Critical Notes

Great Reads for a Harvest Moon from Jeffrey Eugenides, Jennifer Egan, Salman Rushdie & more

By Anjali Enjeti












Reviews and other news:

The Nobel Prize in Literature goes to Kazuo Ishiguro, whose 2005 novel
Never Let Me Go” was an NBCC finalist in fiction.

NBCC board member and former president Tom Beer wrote about new books from Ta'Nehisi Coates, Dan Brown and Jeffrey Eugenides for Newsday and offers some insight into book reviewing for Lit Hub's new “Secrets of the Book Critics” series. 

NBCC VP/Online Jane Ciabattari interviewed the co-founders of Litquake, a San Francisco Literary Institution. Her BBC Culture column features NBCC fiction award honoree Jennifer Egan & multiple NBCC fiction finalist Jeffrey Eugenides.  

NBCC board member Anjali Enjeti reviewed “Nasty Women: Feminism, Resistance and Revolution in Trump's America” edited by Samhita Mukhopadhyay and Kate Harding for Rewire News

NBCC board member and VP/Secretary Mary Ann Gwynn reviewed Masha Gessen's “The Future Is History: How Totalitarianism Reclaimed Russia,” recently named a National Book Award finalist, for Newsday.

Steven G. Kellman, former NBCC board member and Balakian recipient, reviewed Roger D. Hodge's “Texas Blood” for the Texas Observer.  

Former NBCC board member Steve Paul is the author of “Hemingway at Eighteen: The Pivotal Year That Launched an American Legend,” published in October by Chicago Review Press. In 2016 he retired from The Kansas City Star after a career of more than 40 years, including long stretches as book review editor and arts editor.

Katha Pollitt, who was honored with an NBCC award for “Antarctic Traveller,” writes about Hugh Hefner for her column in The Nation

Longtime NBCC member Jonah Raskin published a new noir murder mystery set in Sonoma, California, titled “Dark Land, Dark Mirror” and published by McCaa Books.

DeWitt Henry reviewed Margot Livesy's “The Hidden Machinery: Essays on Writing” and Beth Ann Fennelly's “Heating and Cooling” for The Woven Tale Press.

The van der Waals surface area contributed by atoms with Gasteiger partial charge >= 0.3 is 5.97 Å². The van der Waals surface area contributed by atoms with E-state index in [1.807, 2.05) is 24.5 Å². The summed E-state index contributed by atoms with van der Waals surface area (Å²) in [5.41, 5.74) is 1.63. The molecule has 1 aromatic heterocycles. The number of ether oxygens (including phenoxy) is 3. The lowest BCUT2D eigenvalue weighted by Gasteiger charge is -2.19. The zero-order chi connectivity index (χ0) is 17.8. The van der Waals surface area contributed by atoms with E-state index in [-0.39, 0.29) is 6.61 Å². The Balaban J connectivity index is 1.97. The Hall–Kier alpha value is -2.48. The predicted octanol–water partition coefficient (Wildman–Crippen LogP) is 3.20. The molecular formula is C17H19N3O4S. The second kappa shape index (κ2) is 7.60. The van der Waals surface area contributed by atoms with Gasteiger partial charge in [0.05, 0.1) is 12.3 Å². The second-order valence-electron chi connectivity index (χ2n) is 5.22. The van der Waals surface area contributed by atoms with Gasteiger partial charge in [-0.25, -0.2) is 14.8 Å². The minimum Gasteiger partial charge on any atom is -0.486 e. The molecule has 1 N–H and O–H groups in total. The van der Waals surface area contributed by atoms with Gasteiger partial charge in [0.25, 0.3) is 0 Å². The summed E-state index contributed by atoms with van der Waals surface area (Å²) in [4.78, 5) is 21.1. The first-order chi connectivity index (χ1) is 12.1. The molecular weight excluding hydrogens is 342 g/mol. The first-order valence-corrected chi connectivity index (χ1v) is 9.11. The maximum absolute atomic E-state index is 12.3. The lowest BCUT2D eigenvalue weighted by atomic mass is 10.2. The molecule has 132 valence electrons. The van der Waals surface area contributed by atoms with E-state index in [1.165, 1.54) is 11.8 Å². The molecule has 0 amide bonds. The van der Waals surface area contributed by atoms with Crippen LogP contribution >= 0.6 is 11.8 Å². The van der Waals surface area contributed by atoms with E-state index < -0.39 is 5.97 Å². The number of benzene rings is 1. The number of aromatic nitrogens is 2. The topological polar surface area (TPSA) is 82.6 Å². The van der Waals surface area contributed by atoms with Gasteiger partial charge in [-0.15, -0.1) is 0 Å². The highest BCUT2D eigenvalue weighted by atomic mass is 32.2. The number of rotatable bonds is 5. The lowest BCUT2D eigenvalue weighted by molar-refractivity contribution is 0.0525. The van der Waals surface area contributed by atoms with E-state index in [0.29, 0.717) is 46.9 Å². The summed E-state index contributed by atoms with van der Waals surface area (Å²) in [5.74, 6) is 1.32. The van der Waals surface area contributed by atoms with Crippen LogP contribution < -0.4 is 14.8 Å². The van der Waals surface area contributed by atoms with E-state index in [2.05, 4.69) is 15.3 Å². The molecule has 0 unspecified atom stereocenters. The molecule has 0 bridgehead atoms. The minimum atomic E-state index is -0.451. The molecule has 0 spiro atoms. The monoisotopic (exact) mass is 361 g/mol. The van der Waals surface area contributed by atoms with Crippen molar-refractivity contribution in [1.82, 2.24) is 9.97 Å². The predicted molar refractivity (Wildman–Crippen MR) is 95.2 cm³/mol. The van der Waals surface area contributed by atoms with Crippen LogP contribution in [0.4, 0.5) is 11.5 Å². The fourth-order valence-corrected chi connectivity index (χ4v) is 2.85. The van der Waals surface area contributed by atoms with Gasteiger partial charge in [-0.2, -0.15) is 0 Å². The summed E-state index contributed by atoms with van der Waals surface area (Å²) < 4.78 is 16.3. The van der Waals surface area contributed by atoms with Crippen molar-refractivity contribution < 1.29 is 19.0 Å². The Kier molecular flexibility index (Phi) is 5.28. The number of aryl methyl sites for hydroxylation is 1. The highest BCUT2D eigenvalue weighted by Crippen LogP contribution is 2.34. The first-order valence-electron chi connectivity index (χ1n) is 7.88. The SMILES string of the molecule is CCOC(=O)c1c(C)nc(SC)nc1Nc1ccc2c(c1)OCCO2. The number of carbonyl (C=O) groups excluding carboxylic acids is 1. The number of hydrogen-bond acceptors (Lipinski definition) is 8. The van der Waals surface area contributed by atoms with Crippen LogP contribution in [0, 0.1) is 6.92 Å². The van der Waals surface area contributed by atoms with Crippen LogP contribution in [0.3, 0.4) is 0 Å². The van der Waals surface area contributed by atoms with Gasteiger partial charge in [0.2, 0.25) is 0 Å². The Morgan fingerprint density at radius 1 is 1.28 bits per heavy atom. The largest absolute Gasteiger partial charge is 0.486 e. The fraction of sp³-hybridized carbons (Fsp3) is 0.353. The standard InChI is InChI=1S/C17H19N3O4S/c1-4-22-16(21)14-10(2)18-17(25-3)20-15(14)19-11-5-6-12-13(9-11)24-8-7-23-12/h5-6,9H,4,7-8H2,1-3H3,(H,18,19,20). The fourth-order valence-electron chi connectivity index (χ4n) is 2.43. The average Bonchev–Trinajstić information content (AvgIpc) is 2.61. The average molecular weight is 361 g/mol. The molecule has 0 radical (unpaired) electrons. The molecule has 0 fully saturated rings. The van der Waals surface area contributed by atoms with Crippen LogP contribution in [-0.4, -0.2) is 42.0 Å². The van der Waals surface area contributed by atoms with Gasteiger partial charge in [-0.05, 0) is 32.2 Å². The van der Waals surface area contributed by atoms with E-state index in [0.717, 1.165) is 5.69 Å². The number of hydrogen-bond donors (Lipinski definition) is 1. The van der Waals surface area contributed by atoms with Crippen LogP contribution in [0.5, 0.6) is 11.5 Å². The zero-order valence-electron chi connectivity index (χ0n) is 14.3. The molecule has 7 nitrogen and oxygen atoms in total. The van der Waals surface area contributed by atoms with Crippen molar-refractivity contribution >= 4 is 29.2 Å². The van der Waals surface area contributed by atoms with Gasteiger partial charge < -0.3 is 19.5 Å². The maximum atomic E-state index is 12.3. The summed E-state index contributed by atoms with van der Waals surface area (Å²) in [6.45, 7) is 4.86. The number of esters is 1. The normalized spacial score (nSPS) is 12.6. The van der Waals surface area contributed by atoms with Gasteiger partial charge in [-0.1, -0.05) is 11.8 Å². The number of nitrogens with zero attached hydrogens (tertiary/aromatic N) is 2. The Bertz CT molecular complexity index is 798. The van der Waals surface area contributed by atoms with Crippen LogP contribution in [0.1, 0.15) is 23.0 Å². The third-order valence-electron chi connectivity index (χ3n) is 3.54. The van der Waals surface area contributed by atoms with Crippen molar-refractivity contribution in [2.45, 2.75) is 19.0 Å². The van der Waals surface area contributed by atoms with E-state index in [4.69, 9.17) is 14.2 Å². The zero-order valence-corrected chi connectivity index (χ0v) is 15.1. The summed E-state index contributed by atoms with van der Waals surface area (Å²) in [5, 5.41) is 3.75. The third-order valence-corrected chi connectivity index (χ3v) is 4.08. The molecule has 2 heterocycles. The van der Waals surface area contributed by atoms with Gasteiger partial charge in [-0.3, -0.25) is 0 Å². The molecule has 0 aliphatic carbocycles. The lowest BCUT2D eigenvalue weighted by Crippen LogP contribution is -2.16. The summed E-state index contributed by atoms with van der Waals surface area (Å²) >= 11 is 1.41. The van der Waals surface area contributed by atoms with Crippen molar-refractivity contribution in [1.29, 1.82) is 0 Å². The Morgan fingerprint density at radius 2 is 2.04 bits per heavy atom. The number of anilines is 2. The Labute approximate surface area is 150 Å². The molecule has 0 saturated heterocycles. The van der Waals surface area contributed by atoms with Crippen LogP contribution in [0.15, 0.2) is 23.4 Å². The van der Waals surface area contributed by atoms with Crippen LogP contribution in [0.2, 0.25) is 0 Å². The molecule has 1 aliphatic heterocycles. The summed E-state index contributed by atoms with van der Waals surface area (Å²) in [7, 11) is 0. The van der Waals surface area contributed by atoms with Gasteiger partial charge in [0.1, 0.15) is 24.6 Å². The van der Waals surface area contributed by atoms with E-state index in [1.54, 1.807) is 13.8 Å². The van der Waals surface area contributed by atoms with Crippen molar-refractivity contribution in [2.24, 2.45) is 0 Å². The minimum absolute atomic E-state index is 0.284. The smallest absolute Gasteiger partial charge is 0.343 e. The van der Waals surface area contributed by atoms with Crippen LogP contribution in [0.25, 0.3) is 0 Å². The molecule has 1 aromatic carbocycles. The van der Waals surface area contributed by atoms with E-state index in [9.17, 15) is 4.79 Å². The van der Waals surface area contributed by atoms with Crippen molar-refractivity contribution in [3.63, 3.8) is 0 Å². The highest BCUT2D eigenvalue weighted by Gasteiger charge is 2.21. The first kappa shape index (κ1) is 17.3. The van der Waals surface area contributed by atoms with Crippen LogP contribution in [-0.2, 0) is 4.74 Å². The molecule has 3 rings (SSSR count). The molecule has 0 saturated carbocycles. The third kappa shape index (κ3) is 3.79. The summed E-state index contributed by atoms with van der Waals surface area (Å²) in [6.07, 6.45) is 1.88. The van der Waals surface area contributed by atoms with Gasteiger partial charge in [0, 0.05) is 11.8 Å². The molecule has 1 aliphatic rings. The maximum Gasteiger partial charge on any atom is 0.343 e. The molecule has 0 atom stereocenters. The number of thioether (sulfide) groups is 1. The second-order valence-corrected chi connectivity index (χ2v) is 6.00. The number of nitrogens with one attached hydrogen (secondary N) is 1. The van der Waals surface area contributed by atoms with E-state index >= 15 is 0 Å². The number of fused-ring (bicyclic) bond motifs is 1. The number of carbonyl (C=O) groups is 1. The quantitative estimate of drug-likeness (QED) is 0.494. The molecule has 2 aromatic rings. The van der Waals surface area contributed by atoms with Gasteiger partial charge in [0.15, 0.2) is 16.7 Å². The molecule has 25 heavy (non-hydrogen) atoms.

Clea Simon’s latest mystery, “World Enough,” will be published in the US by Severn House on Nov. 1. Kirkus Reviews called it “a fascinating reminiscence of sex, drugs, and rock and roll,” and Publishers Weekly called it “an intriguing series launch,” adding “readers with a taste for noir are sure to want to see more.”

Olga Zilberbourg reviewed “Knots” by Gunnhild Øyehaug, translated from Norwegian by Kari Dickson for The Common.

Jim Ruland reviewed Elizabeth Hand's “Fire” from PM Press' Outspoken Author series for San Diego CityBeat

Robert Allen Papinchak reviewed Salman Rushdie's “Golden House,” Jennifer Egan's “Manhattan Beach,” and Bill Goldstein's “The World Broke In Two: Virginia Woolf, T.S. Eliot, D.H. Lawrence, E.M. Forster and the Year That Changed Literature” for the National Book Review.

Heller McAlphin reviewed Jeffrey Eugenides' “Fresh Complaint” for NPR.

Maureen Corrigan reviewed Jon McGregor's “Reservoir 13” for the Washington Post

Michael Lindgren wrote about Jennifer L. Liebermann's “Power Lines: Electricity in American Life and Letters, 1882-1952” for Empty Mirror Books.

Former NBCC board member David Haglund wrote about Kazuo Ishiguro's 2017 Nobel Prize in Literature for The New Yorker. 

Hamilton Cain reviewed Nathan Englander's “Dinner at the Center of the Earth” in the October issue of O, the Oprah Magazine and reviewed Bolivian writer Rodrigo Hasbún's “Affections” for the New York Journal of Books.

David Nilsen interviewed Carmen Machado about her debut novel, “Her Body and Other Parties” for The Millions.  

NBCC members note: Your reviews seed this roundup; please send items, including news about your new publications and recent honors, to With reviews, please include title of book and author, as well as name of publication. Make sure to send links that do not require a subscription or username and password.​ We love dedicated URLs. We do not love hyperlinks. 

NBCC board member Anjali Enjeti writes about books for the Atlanta Journal Constitution, Rewire News, The Literary Hub, The Guardian, and elsewhere.